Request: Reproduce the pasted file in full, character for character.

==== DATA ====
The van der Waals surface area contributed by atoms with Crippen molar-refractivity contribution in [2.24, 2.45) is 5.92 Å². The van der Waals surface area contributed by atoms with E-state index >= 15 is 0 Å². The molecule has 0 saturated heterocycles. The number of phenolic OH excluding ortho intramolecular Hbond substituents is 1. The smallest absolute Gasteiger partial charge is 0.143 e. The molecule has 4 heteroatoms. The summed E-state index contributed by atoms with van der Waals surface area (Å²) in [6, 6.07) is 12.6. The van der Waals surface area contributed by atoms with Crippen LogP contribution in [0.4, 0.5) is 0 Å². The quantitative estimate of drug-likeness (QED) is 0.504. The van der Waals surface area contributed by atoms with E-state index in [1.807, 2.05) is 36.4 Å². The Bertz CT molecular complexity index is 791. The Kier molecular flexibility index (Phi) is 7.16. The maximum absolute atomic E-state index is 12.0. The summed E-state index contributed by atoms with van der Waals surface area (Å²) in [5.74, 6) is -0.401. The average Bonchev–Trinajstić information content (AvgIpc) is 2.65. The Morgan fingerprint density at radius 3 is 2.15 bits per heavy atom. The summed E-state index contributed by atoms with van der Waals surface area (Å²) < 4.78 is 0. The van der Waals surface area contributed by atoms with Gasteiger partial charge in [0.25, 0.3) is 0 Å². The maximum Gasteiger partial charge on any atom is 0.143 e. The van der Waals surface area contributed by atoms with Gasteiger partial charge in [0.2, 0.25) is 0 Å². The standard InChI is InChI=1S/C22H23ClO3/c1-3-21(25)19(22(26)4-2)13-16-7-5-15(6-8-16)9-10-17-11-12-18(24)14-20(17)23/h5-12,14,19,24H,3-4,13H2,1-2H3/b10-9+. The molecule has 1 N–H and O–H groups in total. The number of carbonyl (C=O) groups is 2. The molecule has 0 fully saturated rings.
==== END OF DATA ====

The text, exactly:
The van der Waals surface area contributed by atoms with Crippen molar-refractivity contribution in [2.24, 2.45) is 5.92 Å². The van der Waals surface area contributed by atoms with E-state index >= 15 is 0 Å². The molecule has 0 saturated heterocycles. The number of phenolic OH excluding ortho intramolecular Hbond substituents is 1. The smallest absolute Gasteiger partial charge is 0.143 e. The molecule has 4 heteroatoms. The summed E-state index contributed by atoms with van der Waals surface area (Å²) in [6, 6.07) is 12.6. The van der Waals surface area contributed by atoms with Crippen LogP contribution in [0.4, 0.5) is 0 Å². The quantitative estimate of drug-likeness (QED) is 0.504. The van der Waals surface area contributed by atoms with E-state index in [1.807, 2.05) is 36.4 Å². The Bertz CT molecular complexity index is 791. The Kier molecular flexibility index (Phi) is 7.16. The maximum absolute atomic E-state index is 12.0. The summed E-state index contributed by atoms with van der Waals surface area (Å²) in [5.74, 6) is -0.401. The average Bonchev–Trinajstić information content (AvgIpc) is 2.65. The Morgan fingerprint density at radius 3 is 2.15 bits per heavy atom. The summed E-state index contributed by atoms with van der Waals surface area (Å²) < 4.78 is 0. The van der Waals surface area contributed by atoms with Gasteiger partial charge in [0.25, 0.3) is 0 Å². The maximum Gasteiger partial charge on any atom is 0.143 e. The van der Waals surface area contributed by atoms with Gasteiger partial charge in [0.2, 0.25) is 0 Å². The standard InChI is InChI=1S/C22H23ClO3/c1-3-21(25)19(22(26)4-2)13-16-7-5-15(6-8-16)9-10-17-11-12-18(24)14-20(17)23/h5-12,14,19,24H,3-4,13H2,1-2H3/b10-9+. The molecule has 1 N–H and O–H groups in total. The number of carbonyl (C=O) groups is 2. The molecule has 0 fully saturated rings.